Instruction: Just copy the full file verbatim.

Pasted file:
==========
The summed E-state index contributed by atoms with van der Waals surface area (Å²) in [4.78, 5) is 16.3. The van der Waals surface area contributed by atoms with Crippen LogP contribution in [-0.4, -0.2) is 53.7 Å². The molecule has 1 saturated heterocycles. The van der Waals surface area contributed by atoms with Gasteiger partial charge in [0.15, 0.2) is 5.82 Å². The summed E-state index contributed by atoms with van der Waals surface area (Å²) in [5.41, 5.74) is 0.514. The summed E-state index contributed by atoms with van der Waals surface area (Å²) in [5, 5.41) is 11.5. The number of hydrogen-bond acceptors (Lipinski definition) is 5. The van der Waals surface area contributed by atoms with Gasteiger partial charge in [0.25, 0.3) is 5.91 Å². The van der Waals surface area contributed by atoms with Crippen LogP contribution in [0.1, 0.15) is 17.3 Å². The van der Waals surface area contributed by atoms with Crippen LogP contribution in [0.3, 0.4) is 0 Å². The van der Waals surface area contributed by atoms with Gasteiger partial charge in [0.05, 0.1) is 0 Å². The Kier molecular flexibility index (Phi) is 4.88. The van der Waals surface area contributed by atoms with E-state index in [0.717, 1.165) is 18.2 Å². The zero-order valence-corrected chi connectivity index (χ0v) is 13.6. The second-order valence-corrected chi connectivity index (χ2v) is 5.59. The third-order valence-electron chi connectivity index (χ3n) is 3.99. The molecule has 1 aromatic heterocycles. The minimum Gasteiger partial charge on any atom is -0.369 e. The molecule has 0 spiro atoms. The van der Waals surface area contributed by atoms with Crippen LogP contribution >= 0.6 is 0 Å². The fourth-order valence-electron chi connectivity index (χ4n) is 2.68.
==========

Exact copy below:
The summed E-state index contributed by atoms with van der Waals surface area (Å²) in [4.78, 5) is 16.3. The van der Waals surface area contributed by atoms with Crippen LogP contribution in [-0.4, -0.2) is 53.7 Å². The molecule has 1 saturated heterocycles. The van der Waals surface area contributed by atoms with Gasteiger partial charge in [0.15, 0.2) is 5.82 Å². The summed E-state index contributed by atoms with van der Waals surface area (Å²) in [5.41, 5.74) is 0.514. The summed E-state index contributed by atoms with van der Waals surface area (Å²) in [5, 5.41) is 11.5. The number of hydrogen-bond acceptors (Lipinski definition) is 5. The van der Waals surface area contributed by atoms with Gasteiger partial charge in [0.25, 0.3) is 5.91 Å². The van der Waals surface area contributed by atoms with Crippen LogP contribution in [0.1, 0.15) is 17.3 Å². The van der Waals surface area contributed by atoms with Crippen LogP contribution in [0.3, 0.4) is 0 Å². The van der Waals surface area contributed by atoms with Gasteiger partial charge in [0.05, 0.1) is 0 Å². The Kier molecular flexibility index (Phi) is 4.88. The van der Waals surface area contributed by atoms with E-state index in [0.717, 1.165) is 18.2 Å². The zero-order valence-corrected chi connectivity index (χ0v) is 13.6. The second-order valence-corrected chi connectivity index (χ2v) is 5.59. The third-order valence-electron chi connectivity index (χ3n) is 3.99. The molecule has 1 aromatic heterocycles. The minimum Gasteiger partial charge on any atom is -0.369 e. The molecule has 0 spiro atoms. The van der Waals surface area contributed by atoms with Crippen LogP contribution >= 0.6 is 0 Å². The fourth-order valence-electron chi connectivity index (χ4n) is 2.68.